Tricks, treats light up downtown Encinitas on Halloween

ENCINITAS — The ghouls and goblins, pirates and princesses and more than a few local characters were on hand to celebrate a Safe Trick or Treat in downtown on Halloween night.
The event is a longtime tradition sponsored by the Downtown Encinitas MainStreet Association with support from local merchants. Children of all ages dressed for the occasion and participated in games and crafts at the Lumberyard while listening to a children’s band courtesy of the 101 Artists’ Colony.
Many families rely on the event for their Halloween entertainment. “It’s just not safe to go door-to-door anymore,” local resident Sherry Spencer-Jones said. Evelyn and Jim Blugrave have enjoyed the festivities with their daughter, Natalie, 8, for the past three years. “We love it down here at Halloween,” Evelyn said.
Numerous businesses along Highway 101 passed out goodies to trick-or-treaters. Many of the shop and restaurant owners got into the spirit of Halloween by dressing in costume themselves. From The Den just north of Encinitas Boulevard and Highway 101 down to the southern end of “Pumpkin Lane” at the Self-Realization Fellowship Bookstore, downtown was transformed into a Halloween tailored to the entire community.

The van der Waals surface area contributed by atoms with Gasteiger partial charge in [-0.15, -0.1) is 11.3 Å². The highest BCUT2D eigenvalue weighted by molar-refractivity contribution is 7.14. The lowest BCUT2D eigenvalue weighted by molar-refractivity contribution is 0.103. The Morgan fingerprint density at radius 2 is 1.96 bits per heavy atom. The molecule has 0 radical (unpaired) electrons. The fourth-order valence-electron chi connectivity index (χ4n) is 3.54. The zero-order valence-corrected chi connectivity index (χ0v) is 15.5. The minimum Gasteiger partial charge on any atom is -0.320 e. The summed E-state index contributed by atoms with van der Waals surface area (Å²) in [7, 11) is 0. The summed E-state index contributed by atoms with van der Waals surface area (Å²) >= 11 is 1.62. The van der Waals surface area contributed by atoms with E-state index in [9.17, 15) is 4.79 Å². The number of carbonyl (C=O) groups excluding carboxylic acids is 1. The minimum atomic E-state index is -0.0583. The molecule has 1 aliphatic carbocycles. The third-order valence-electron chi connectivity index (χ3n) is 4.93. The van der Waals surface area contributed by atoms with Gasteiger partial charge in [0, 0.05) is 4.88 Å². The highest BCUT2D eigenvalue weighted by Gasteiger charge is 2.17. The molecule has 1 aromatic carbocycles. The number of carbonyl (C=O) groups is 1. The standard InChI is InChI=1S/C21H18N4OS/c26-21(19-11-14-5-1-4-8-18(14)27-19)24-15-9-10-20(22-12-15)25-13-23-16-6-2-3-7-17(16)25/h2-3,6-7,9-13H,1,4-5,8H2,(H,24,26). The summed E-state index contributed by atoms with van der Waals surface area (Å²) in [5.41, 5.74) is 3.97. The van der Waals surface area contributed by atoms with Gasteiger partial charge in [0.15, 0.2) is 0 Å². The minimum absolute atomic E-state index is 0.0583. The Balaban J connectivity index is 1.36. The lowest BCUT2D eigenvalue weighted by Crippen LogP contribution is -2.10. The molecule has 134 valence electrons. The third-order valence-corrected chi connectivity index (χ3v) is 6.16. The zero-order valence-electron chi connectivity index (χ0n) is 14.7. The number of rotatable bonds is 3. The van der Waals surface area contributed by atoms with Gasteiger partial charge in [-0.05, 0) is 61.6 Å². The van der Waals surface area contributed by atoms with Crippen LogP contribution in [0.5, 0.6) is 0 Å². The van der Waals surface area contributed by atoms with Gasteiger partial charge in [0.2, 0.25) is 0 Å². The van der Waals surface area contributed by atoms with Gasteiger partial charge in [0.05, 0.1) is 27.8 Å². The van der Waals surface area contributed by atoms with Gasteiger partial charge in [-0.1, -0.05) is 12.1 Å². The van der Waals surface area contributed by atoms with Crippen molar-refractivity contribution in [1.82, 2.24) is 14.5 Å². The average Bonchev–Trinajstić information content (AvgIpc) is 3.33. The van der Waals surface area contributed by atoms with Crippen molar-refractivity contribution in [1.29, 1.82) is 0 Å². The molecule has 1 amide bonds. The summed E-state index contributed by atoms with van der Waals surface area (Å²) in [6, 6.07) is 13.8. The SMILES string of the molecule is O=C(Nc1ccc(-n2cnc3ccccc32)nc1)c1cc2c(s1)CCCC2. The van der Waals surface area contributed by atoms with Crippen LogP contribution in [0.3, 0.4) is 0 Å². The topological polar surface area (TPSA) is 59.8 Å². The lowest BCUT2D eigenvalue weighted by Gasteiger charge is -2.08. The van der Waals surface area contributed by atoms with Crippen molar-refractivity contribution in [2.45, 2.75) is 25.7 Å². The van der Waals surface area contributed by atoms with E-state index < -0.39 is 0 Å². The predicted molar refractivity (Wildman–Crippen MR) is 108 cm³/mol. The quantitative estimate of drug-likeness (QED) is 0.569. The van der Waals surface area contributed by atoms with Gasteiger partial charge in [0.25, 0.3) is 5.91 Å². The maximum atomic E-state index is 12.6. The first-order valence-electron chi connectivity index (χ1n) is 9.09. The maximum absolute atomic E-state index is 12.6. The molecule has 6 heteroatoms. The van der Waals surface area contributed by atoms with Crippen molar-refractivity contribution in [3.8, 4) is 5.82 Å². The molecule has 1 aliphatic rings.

Until 2001, the Self-Realization Fellowship hosted a Halloween festival that featured intricately carved pumpkins as a highlight of the evening. “It just became too big of an event for us to handle,” Brother Anilananda said. “What started out as a few hundred people decades ago turned into 10,000.” The organization has been donating carved pumpkins to DEMA’s Halloween celebration for the past eight years.
The elaborately carved pumpkins were displayed at four viewing stations along Highway 101. Children and adults alike marveled at the designs. “There is one depicting the Beatles, one of Mother Theresa, Abe Lincoln, and just beautiful designs,” Patrice Bartlet, an Oceanside resident, said. Postulant-or beginning monks are responsible for carving the pumpkins each year in addition to their spiritual studies and meditation. “We leave it up to the postulants and their own creativity what they want to carve,” Anilananda said.

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